"One Last Ride" is a hardboiled, naturalistic play about compulsive gambling at the Melrose Theatre. The production stars the playwright, Patrick Cupo, who catches the rush and the depths of addiction in a kitchen sink drama that races along under a nice, little compulsion of its own.
Of all the addictions, excluding sex and shopping, gambling has the most dramatic edge if only because the addict is not in a stupor. Cupo's gambler, based on the playwright's real-life cousin, is a small-time hustler in New York's Little Italy, up to his neck in threats from his loan shark and frantically fighting to salvage his marriage.
Stories of compulsive behavior are so familiar that a good one is distinguished not by its subject or its theme but by its texture, and it's here, in the heat and squalor of obsession, that "One Last Ride" makes its mark under director Mark Blanchard.
The casting is uniformly strong, from Cupo's deceitful, frantic horse player to anguished Anita Barone as his pregnant wife to Tony Curtis look-alike Grainger Hines as a dapper, suave, intimidating gangster. But the show-stealer is rumpled Emilio Borelli as the protagonist's slow-witted neighborhood pal. Borelli's absorbing performance makes this resident fool's loyalty to his destructive buddy heartfelt.
The race track and a truck heist are flavorfully captured in short bursts of action sharply embellished by designers Andrew Yeater (sound) and Ken Booth (lights).
"One Last Ride," Melrose Theatre, 733 N. Seward, Hollywood, Thursdays-Saturdays, 8 p.m., Sundays, 2 and 7 p.m. Ends March 15. $10-15. (213) 666-8587. Running time: 2 hours.
'Amorphous George' a Tasty Diversion
A frisky comedy about five wildly diverse characters sharing a communal house in San Francisco, Glen Merzer's "Amorphous George" launches the new Hudson Theatre.
The play is a tasty diversion, but it wasn't the most daring or original choice for the opening of what may be the sharpest theater space on Santa Monica Boulevard. The spiffy refurbishment and expansion of the former Figtree Theatre gives a real touch of class to the local theater district. Adding to the ambience is a darkly arty, cozy cafe accessible from the lobby.
Director Gary Blumsack draws flavorful performances from his lively ensemble, and set designers T. Baker Rowell and Kristin Coppola fill the stage with a bright, double-leveled interior that illuminates the characters' private and public lives.
Basically, the premise is the formulaic combustion that comes from throwing disparate personalities together under one roof. The strongest characters (both in the writing and the playing) are the deliciously flaky, pony-like Teri Hatcher who's favored with a cover girl face, the dryly wry resident jester Jack Kenny, and the eccentric Darryl Henriques (whose crazed glare and antic comportment are hard to resist).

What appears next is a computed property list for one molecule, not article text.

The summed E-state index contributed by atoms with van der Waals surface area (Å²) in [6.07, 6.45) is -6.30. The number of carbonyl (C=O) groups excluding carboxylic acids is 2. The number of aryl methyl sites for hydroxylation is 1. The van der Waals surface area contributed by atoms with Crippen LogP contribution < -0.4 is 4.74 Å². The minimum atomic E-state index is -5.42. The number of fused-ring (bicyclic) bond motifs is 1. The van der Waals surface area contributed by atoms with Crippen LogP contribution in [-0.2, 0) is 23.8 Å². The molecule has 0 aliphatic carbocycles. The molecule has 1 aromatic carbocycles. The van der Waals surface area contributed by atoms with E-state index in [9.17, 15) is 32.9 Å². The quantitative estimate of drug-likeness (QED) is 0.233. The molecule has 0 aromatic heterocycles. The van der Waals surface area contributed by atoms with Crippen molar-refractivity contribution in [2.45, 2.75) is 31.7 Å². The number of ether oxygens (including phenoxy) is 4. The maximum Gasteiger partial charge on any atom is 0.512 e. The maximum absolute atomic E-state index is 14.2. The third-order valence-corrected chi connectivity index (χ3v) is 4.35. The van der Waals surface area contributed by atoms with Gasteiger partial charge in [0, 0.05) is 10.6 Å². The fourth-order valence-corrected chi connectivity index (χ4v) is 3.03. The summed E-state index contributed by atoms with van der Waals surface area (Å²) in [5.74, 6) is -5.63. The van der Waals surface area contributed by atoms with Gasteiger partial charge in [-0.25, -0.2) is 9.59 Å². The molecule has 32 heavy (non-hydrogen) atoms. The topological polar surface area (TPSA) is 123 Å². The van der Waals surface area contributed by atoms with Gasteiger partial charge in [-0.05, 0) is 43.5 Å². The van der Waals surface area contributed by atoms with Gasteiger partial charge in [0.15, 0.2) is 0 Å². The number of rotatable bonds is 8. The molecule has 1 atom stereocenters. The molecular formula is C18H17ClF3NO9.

In this vivid company, the two nominally serious characters--Cecilia Peck's dictatorial, humorless house leader and Steven Culp's entitled, sexually amorphous new arrival--are rather clouded, bland figures who never quite fit into the nuttiness. Culp's transvestism is flat and banal rather than comical or empathetic, and Peck's authority figure lacks any warmth until the requisite meltdown at the fadeout. But for those who ever endured communal living, this show should feel at home.
"Amorphous George," Hudson Theatre, 6539 Santa Monica Blvd., Hollywood, Thursdays-Sundays, 8 p.m. Ends March 22. $15. (213) 660-8587. Running time: 2 hours.
Housewife on a Tear in 'Shirley Valentine'
For the sheer prowess of its writing, Willy Russell's "Shirley Valentine"--an odyssey of a plain, middle-aged, middle-class British housewife who dumps her husband and finds romance on a Greek island--is worth a trip to the Fountain Theater.
But there's much more, specifically Freda Norman's raucous, touching monologue in American Sign Language, in an L.A. premiere produced by the Deaf West Theatre Company at the Fountain Theatre. Ed Waterstreet, who launched Deaf West's residency at the Fountain last year with a solid "The Gin Game," helms a mesmerizing solo act that gives feminist theater some of its best humor yet.
Audience members who don't understand sign language are equipped with ear phones plugged into a vocal actress in a sound booth who delivers a live audio of Norman's sign language. And it's here, at least for the hearing, that a second star floats into range: Maggie Peach and her delectable English accent.
Russell also wrote "Educating Rita," and "Shirley Valentine" should be seen as a continuation of the adventurous Rita character.
The production is ambitious, with detailed domestic and Grecian isle sets by Stephen Bennett, and artful lighting by Ken Booth.
"Shirley Valentine," Fountain Theatre, 5060 Fountain Ave., Hollywood, Thursdays-Saturdays, 8 p.m., Saturday-Sunday matinees, 3 p.m. Ends March 22. $12-$15. (213)) 660-8826. Running time: 2 hours.
'Eat Your Heart Out' All Style, No Subtext
The actor-as-waiter cliche is ripe for a sendup but not for a full-length play. The romantic comedy "Eat Your Heart Out" at the Court Theatre follows the antics of an out-of-work actor doing a number over his customer's menus.
Waiter, please, the check.
The production isn't bad by sketch standards. Jon Kean as the waiter in various restaurants is affable and charming--particularly in his effort to materialize as each of his many head shots for an unimpressed casting director.
Roxanne Rogers' direction is tinged with some bite, and the shifting decors, menus and patrons are nominal fun. The breakdown is in the terribly thin dramatic text by playwright Nick Hall.
William Dennis Hurley is a standout in dual roles, and Tom Keefe, Cindy Ballou and Melissa Rivers lend competent support.
"Eat Your Heart Out," Court Theatre, 722 N. La Cienega Blvd., West Hollywood, Thursday-Sunday, 8 p.m., Sunday matinee, 3 p.m. Ends March 15. $15-$18. (213) 466-1767. Running time:1 hour, 30 minutes.